Category Flood

The information below was copied directly from the NFIP website on Thursday, February 8, 2018. Here is how a government shutdown could affect flood policyholders:

Congress must periodically renew the NFIP’s statutory authority to operate. On January 22, 2018, the President signed legislation passed by both houses of Congress that extends the National Flood Insurance Program’s (NFIP’s) authorization to 11:59 pm on February 8, 2018.  The legislation also authorized FEMA to honor all policy-related transactions inadvertently accepted between January 20, 2018, and January 22, 2018.

Congress must now reauthorize the NFIP by no later than 11:59 pm on February 8, 2018.

FEMA and Congress have never failed to honor the flood insurance contracts in place with NFIP policyholders. In the unlikely event the NFIP’s authorization lapses, FEMA would still have authority to ensure the payment of valid claims with available funds. However, FEMA would stop selling and renewing policies for millions of properties in communities across the nation. Nationwide, the National Association of Realtors estimates that a lapse might impact approximately 40,000 home sale closings per month.

As affected communities recover from the devastating impacts of the 2017 hurricanes, a timely, multi-year reauthorization is critical for insured survivors and businesses. Policyholders need confidence not only that FEMA can pay flood insurance claims, but also that the NFIP will be able to sell and renew policies to help them protect against future flooding. Flood insurance – whether purchased from the NFIP or through private carriers – is the best way for Americans to financially protect themselves from losses caused by floods.

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The Federal Emergency Management Agency (FEMA) has placed more than 20,000 communities in the United States into a category of flood zones. Each community is able to participate in the agency’s National Flood Insurance Program (NFIP), with premium rates determined by the risks of flooding. To indicate the risks in different parts of the country, FEMA has assigned a character from the alphabet to each zone.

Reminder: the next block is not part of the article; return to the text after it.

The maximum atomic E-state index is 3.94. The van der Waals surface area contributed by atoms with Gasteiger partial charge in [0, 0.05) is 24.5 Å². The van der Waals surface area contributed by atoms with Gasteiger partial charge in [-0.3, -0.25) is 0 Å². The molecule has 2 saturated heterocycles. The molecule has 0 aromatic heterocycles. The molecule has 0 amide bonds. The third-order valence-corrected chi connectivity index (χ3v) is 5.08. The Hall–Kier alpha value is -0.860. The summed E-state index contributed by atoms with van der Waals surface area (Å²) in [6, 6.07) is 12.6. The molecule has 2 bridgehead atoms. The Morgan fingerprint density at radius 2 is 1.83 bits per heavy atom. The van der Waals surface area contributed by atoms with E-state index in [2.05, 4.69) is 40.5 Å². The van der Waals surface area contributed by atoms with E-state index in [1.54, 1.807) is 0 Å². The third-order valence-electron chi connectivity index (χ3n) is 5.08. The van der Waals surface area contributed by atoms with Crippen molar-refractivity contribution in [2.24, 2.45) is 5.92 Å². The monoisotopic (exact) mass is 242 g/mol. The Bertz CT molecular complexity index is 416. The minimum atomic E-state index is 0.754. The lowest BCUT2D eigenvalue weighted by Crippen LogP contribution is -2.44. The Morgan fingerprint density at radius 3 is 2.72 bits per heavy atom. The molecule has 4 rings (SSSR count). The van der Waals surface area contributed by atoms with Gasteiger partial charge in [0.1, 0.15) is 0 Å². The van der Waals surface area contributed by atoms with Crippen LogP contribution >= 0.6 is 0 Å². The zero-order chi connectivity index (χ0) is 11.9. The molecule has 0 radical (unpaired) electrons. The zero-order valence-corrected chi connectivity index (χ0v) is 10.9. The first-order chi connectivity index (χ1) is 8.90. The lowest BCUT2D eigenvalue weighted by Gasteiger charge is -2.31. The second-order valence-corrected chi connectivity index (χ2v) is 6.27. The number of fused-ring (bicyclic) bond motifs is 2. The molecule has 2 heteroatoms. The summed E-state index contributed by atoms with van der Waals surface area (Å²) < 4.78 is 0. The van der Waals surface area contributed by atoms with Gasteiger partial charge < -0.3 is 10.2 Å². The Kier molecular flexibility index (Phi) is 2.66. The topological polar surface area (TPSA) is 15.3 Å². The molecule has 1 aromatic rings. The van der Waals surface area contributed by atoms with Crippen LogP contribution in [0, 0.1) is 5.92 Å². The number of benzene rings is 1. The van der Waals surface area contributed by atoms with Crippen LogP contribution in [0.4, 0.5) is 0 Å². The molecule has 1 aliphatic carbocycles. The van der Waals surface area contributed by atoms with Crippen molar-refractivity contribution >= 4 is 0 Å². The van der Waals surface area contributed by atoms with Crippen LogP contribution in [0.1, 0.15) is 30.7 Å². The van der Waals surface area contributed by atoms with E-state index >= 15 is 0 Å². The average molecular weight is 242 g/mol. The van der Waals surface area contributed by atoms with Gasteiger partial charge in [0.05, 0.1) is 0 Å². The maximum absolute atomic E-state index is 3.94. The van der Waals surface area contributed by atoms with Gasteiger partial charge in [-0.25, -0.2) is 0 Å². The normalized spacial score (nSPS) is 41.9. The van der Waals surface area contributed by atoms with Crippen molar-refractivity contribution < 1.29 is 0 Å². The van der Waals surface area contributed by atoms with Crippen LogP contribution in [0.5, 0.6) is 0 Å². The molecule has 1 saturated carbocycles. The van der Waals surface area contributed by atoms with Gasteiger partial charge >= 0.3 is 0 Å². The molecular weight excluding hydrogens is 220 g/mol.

The most hazardous flood zones are V (usually first-row, beach-front properties) and A (usually, but not always, properties near water).

V Zones

According to FEMA and the National Flood Insurance Program, any building located in an A or V zone is considered to be in a Special Flood Hazard Area, and is lower than the Base Flood Elevation. V zones are the most hazardous of the Special Flood Hazard Areas. V zones generally include the first row of beachfront properties. The hazards in these areas are increased because of wave velocity – hence the V designation. Flood insurance is mandatory in V zone areas.

Living in a V Zone

If your home is in a “V” zone (this includes VE and V-1-V-30), adhere to the following recommendations:

  • • The bottom of the lowest horizontal structural member of the lowest floor elevation must be at or above the Base Flood Elevation (BFE).
  • • Enclosed areas below the lowest floor cannot be used for living space. The building must be elevated on piles, piers, posts or column foundation.
  • • Electrical, heating ventilation, plumbing, air conditioning equipment and other service facilities must be elevated to or above the BFE.

A Zones

A zones – the next most volatile of the Special Flood Hazard Areas – are subject to rising waters and are usually near a lake, river, stream or other body of water. Flood insurance is mandatory in all A zones because of the high potential of flooding. A-zone maps also include AE, AH, AO, AR and A99 designations, all having the same rates. The different A zones are named depending on the way in which they might be flooded.

Living in an A Zone

If your home is in an A zone (includes AE, A1-A30, AH, AO, AR) follow these important recommendations:

  • • Enclosed areas below the lowest floor cannot be used for living space.
  • • Electrical, heating, ventilation, plumbing, air conditioning equipment and other service facilities must be elevated to or above the BFE.

Other Zones

  • • X zones are minimal-risk areas where flood insurance is not mandatory.
  • • D zones are areas that have not been studied, but where flooding is possible.